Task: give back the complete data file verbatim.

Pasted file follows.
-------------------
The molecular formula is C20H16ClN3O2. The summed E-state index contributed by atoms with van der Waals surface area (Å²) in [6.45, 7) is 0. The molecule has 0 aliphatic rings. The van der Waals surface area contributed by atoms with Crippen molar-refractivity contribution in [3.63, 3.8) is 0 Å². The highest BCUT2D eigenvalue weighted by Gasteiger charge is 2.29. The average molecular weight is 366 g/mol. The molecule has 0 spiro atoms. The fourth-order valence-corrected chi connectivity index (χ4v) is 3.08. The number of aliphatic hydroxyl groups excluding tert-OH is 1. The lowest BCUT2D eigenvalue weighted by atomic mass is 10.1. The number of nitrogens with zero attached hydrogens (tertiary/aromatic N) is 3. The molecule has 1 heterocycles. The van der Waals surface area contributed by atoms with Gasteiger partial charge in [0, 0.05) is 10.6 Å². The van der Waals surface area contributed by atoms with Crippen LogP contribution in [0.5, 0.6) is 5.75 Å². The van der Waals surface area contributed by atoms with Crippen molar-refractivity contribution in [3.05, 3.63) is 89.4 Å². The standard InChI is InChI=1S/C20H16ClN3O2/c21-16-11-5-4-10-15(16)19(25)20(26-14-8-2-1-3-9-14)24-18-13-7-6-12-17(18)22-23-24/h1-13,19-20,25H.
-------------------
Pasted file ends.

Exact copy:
The molecular formula is C20H16ClN3O2. The summed E-state index contributed by atoms with van der Waals surface area (Å²) in [6.45, 7) is 0. The molecule has 0 aliphatic rings. The van der Waals surface area contributed by atoms with Crippen molar-refractivity contribution in [3.63, 3.8) is 0 Å². The highest BCUT2D eigenvalue weighted by Gasteiger charge is 2.29. The average molecular weight is 366 g/mol. The molecule has 0 spiro atoms. The fourth-order valence-corrected chi connectivity index (χ4v) is 3.08. The number of aliphatic hydroxyl groups excluding tert-OH is 1. The lowest BCUT2D eigenvalue weighted by atomic mass is 10.1. The number of nitrogens with zero attached hydrogens (tertiary/aromatic N) is 3. The molecule has 1 heterocycles. The van der Waals surface area contributed by atoms with Gasteiger partial charge in [0, 0.05) is 10.6 Å². The van der Waals surface area contributed by atoms with Crippen LogP contribution in [0.5, 0.6) is 5.75 Å². The van der Waals surface area contributed by atoms with Crippen molar-refractivity contribution in [3.05, 3.63) is 89.4 Å². The standard InChI is InChI=1S/C20H16ClN3O2/c21-16-11-5-4-10-15(16)19(25)20(26-14-8-2-1-3-9-14)24-18-13-7-6-12-17(18)22-23-24/h1-13,19-20,25H.